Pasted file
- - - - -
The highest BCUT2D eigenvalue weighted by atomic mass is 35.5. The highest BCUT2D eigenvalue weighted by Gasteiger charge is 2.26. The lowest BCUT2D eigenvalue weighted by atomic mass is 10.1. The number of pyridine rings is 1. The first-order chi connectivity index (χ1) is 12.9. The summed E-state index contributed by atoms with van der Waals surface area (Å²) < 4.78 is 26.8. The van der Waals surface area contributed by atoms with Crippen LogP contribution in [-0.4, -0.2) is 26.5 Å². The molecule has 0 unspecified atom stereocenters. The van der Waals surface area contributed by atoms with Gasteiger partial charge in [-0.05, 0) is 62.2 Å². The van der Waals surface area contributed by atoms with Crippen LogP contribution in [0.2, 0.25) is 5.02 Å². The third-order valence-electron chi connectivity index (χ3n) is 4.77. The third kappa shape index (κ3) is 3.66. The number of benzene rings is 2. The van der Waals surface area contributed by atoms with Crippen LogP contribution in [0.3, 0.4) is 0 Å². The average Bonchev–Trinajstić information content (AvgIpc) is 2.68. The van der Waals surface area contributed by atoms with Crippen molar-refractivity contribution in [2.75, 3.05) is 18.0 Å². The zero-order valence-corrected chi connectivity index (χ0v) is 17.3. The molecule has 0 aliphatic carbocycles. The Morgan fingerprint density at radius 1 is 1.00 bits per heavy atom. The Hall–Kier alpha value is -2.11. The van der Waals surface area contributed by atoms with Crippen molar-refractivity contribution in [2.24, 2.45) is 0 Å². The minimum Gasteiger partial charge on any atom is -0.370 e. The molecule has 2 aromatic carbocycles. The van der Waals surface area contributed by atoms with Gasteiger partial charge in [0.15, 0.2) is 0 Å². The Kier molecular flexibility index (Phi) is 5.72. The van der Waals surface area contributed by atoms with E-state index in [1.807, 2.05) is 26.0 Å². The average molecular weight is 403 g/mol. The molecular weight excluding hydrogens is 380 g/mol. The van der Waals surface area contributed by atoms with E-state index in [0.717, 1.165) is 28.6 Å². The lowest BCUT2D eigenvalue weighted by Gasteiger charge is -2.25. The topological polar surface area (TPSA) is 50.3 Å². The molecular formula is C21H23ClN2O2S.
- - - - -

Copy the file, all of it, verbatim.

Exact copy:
The highest BCUT2D eigenvalue weighted by atomic mass is 35.5. The highest BCUT2D eigenvalue weighted by Gasteiger charge is 2.26. The lowest BCUT2D eigenvalue weighted by atomic mass is 10.1. The number of pyridine rings is 1. The first-order chi connectivity index (χ1) is 12.9. The summed E-state index contributed by atoms with van der Waals surface area (Å²) < 4.78 is 26.8. The van der Waals surface area contributed by atoms with Crippen LogP contribution in [-0.4, -0.2) is 26.5 Å². The molecule has 0 unspecified atom stereocenters. The van der Waals surface area contributed by atoms with Gasteiger partial charge in [-0.05, 0) is 62.2 Å². The van der Waals surface area contributed by atoms with Crippen LogP contribution in [0.2, 0.25) is 5.02 Å². The third-order valence-electron chi connectivity index (χ3n) is 4.77. The third kappa shape index (κ3) is 3.66. The number of benzene rings is 2. The van der Waals surface area contributed by atoms with Crippen LogP contribution in [0.3, 0.4) is 0 Å². The average Bonchev–Trinajstić information content (AvgIpc) is 2.68. The van der Waals surface area contributed by atoms with Crippen molar-refractivity contribution in [2.75, 3.05) is 18.0 Å². The zero-order valence-corrected chi connectivity index (χ0v) is 17.3. The molecule has 0 aliphatic carbocycles. The Morgan fingerprint density at radius 1 is 1.00 bits per heavy atom. The Hall–Kier alpha value is -2.11. The van der Waals surface area contributed by atoms with Crippen molar-refractivity contribution in [2.24, 2.45) is 0 Å². The minimum Gasteiger partial charge on any atom is -0.370 e. The molecule has 2 aromatic carbocycles. The van der Waals surface area contributed by atoms with Gasteiger partial charge in [0.15, 0.2) is 0 Å². The Kier molecular flexibility index (Phi) is 5.72. The van der Waals surface area contributed by atoms with E-state index in [1.807, 2.05) is 26.0 Å². The average molecular weight is 403 g/mol. The molecular weight excluding hydrogens is 380 g/mol. The van der Waals surface area contributed by atoms with E-state index in [0.717, 1.165) is 28.6 Å². The lowest BCUT2D eigenvalue weighted by Gasteiger charge is -2.25. The topological polar surface area (TPSA) is 50.3 Å². The molecular formula is C21H23ClN2O2S.